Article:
In March 2013, we blogged about the Ninth Circuit’s decision in Tibble v. Edison Int’l, No. 10-56406 (9th Cir. Mar. 21, 2013).  The plaintiffs in Tibble alleged that revenue sharing violated plan terms.  The Ninth Circuit found against the plaintiffs, and also applied a six year statute of repose, and found in favor of the plaintiffs on the fiduciary decision to select three retail, as opposed to institutional, mutual funds as investment options.

The plaintiffs filed a Petition for Rehearing on the statute of limitations issue and use of the abuse of discretion standard.   On August 1, 2013, the Ninth Circuit denied the Petition, but amended its earlier opinion clarifying its use of the abuse of discretion standard of review. See 2013 WL 3947717 (9th Cir. Aug. 1, 2013).

The original language of the opinion suggested that the Court had rejected the Second Circuit’s decision in John Blair Communications Inc. Profit Sharing Plan v. Telemundo Group Inc. Profit Sharing Plan, 26 F.3d 360 (2d Cir. 1994).  In John Blair, the plaintiffs challenged the fiduciary’s allocation of plan assets.  The Second Circuit did not use an abuse of discretion review, instead applying the prudent person standard — a tougher standard for a defendant fiduciary.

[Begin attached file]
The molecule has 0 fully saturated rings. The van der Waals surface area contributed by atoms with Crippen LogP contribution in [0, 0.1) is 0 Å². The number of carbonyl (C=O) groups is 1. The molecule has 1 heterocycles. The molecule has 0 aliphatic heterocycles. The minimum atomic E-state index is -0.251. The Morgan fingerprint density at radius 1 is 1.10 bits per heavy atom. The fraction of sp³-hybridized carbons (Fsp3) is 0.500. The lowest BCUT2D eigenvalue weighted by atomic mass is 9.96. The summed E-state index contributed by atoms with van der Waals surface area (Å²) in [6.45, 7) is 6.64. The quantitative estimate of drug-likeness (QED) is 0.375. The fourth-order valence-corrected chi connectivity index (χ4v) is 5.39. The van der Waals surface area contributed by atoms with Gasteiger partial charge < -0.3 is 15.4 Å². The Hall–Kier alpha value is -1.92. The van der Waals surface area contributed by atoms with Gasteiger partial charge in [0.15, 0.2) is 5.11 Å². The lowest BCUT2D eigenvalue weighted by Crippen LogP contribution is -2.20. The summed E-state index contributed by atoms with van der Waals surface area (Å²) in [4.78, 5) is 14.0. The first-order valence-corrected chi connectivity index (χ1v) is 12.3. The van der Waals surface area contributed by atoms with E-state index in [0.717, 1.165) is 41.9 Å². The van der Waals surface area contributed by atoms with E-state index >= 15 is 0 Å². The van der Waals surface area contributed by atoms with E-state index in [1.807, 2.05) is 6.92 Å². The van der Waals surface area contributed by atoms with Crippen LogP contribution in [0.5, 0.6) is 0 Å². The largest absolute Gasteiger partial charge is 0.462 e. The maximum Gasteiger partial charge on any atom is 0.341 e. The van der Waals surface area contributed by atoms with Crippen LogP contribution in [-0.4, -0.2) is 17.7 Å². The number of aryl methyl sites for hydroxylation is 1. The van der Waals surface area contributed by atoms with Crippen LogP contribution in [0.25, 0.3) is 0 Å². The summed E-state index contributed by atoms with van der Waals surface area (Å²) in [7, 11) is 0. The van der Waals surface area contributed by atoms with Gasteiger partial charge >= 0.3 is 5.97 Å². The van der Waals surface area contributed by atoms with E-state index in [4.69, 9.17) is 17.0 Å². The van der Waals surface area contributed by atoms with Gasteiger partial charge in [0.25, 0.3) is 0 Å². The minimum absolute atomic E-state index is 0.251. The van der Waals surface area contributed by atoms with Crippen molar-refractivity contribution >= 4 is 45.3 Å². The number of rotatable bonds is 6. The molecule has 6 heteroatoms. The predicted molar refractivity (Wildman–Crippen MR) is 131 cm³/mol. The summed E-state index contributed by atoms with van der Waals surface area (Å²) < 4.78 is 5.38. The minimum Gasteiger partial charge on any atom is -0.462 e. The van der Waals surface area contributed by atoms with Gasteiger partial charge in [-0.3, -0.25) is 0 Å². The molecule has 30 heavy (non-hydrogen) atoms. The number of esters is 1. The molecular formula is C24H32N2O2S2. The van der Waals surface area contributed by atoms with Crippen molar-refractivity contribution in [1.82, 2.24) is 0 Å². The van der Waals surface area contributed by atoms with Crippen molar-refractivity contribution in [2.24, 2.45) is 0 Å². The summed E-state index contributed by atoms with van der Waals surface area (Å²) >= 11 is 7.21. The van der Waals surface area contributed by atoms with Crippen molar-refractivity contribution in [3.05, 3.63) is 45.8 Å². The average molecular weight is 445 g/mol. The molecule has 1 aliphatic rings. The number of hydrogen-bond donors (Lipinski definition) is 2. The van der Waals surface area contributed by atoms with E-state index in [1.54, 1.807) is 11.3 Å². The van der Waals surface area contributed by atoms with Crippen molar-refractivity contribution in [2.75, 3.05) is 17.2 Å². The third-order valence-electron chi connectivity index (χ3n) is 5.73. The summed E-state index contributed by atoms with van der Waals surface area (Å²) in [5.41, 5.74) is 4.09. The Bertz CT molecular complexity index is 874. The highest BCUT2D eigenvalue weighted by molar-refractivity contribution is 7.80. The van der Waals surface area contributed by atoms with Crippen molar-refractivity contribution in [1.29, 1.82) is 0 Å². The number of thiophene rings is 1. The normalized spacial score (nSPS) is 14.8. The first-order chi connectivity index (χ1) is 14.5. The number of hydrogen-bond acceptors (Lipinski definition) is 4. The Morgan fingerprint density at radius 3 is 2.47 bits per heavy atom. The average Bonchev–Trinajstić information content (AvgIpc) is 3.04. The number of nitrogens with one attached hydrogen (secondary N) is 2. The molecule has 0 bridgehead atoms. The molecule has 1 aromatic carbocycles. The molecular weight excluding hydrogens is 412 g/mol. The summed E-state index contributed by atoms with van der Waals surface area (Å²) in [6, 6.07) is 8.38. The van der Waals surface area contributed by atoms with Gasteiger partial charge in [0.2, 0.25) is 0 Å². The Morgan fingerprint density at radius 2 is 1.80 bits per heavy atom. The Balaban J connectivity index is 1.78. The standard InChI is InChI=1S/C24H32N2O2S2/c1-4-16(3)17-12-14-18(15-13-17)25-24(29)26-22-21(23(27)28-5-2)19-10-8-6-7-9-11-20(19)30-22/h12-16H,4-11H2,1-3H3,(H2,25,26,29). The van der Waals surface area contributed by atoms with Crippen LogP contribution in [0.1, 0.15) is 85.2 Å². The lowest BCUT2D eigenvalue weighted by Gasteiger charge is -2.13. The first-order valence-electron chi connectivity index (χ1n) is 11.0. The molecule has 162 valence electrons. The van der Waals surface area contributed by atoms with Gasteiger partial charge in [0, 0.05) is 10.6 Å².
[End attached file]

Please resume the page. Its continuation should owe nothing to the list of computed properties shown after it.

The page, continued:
The Ninth Circuit’s amended opinion emphasizes that its decision to apply an abuse of discretion standard of review did not conflict with John Blair.  The amended opinion states that the defendant in John Blair tried to avoid the prudent person standard by relying on plan interpretation, while the Tibble plaintiffs directly placed plan language at issue. 

The amended opinion includes this footnote:  “We thus leave for another day what judicial-review standard would apply in a case like John Blair where the Plan is said to authorize what statutory duties codified in ERISA forbid.” 

So the lesson for fiduciaries governed by Ninth Circuit law is:  While the Ninth Circuit still has spoken on whether revenue sharing may violate plan terms, it has yet to speak on whether revenue sharing may violate fiduciary prudence standards.